This is a blog to discuss philosophy, chess, politics,
C. S. Lewis, or whatever it is that I'm in the mood to discuss.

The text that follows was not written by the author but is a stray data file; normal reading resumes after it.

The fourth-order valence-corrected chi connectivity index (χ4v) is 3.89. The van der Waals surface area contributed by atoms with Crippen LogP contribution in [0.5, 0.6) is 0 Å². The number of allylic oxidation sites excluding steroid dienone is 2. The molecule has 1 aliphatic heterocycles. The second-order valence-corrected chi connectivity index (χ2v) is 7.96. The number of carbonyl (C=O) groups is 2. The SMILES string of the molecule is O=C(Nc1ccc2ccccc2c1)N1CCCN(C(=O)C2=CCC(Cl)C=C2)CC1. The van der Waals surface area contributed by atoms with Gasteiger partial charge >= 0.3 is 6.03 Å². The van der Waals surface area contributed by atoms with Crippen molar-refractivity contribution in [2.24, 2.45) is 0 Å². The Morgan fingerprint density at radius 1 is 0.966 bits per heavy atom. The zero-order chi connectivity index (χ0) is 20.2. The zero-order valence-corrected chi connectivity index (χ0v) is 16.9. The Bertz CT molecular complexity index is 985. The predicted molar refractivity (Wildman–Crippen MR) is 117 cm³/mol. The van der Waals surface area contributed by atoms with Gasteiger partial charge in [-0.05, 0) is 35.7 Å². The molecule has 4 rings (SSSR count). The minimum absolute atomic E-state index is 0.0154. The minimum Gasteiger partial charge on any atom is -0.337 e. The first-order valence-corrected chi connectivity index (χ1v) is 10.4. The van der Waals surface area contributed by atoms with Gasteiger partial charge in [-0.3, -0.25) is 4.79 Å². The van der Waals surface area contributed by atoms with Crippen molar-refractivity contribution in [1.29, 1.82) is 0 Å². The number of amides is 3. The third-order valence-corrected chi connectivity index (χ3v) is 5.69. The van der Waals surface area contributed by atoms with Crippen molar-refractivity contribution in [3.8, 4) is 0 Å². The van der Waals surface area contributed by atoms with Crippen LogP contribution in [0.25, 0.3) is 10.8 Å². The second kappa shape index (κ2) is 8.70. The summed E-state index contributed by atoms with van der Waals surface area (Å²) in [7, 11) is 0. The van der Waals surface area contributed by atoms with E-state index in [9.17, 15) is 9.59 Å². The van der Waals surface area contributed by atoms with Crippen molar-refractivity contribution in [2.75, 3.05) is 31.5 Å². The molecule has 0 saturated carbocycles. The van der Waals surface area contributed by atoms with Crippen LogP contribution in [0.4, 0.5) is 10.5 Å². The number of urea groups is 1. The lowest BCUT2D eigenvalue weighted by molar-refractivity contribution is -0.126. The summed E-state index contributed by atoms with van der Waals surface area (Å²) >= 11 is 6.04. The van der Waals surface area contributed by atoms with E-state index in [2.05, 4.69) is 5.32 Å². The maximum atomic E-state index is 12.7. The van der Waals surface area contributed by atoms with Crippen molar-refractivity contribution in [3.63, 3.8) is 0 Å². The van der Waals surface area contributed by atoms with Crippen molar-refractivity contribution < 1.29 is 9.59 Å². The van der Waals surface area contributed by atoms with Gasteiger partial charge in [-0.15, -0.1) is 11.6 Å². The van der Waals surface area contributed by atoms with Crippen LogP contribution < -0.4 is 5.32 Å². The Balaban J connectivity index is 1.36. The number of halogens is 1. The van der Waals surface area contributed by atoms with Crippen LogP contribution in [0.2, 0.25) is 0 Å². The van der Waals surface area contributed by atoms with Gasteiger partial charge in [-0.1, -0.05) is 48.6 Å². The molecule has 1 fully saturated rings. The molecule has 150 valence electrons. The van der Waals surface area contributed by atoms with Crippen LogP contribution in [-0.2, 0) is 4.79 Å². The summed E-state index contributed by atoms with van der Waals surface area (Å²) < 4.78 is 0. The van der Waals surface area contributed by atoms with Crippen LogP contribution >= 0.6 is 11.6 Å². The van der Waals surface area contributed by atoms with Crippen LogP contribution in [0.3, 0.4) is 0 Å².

Berkeley offered a refutation of common sense realism: One cannot conceive of a physical object that is not being conceived of by someone. Why? Because the moment that one is trying to conceive of such an object, it is being conceived of by someone. A philosophy professor (I forget his name) once pointed out what he thought the problem was with Berkeley's refutation: He was confusing two senses of the word "conceive." It can mean "imagine" as in "have a mental image of." Or it can mean entertaining a proposition about it, as in "an unobserved tree exists." The difference between the two becomes obvious when we consider someone trying to imagine a chiliagon, and someone entertaining the proposition, "A chiliagon exists." Imagining a chiliagon is damned impossible for most impossible, but anybody can entertain the idea that a chiliagon exists. Now if Berkeley's refutation depends upon "conceive" in the first sense, "imagine," then there is certainly a difference between imagining oneself kicking a rock, and actuallyt kicking a rock. Thus, Johnson refuted Berkeley. If Berkeley's refutation depends upon "conceive" in the second sense, then it doesn't seem to work, either, since no one is conceiving of a chiliagon, but only that that one exists.
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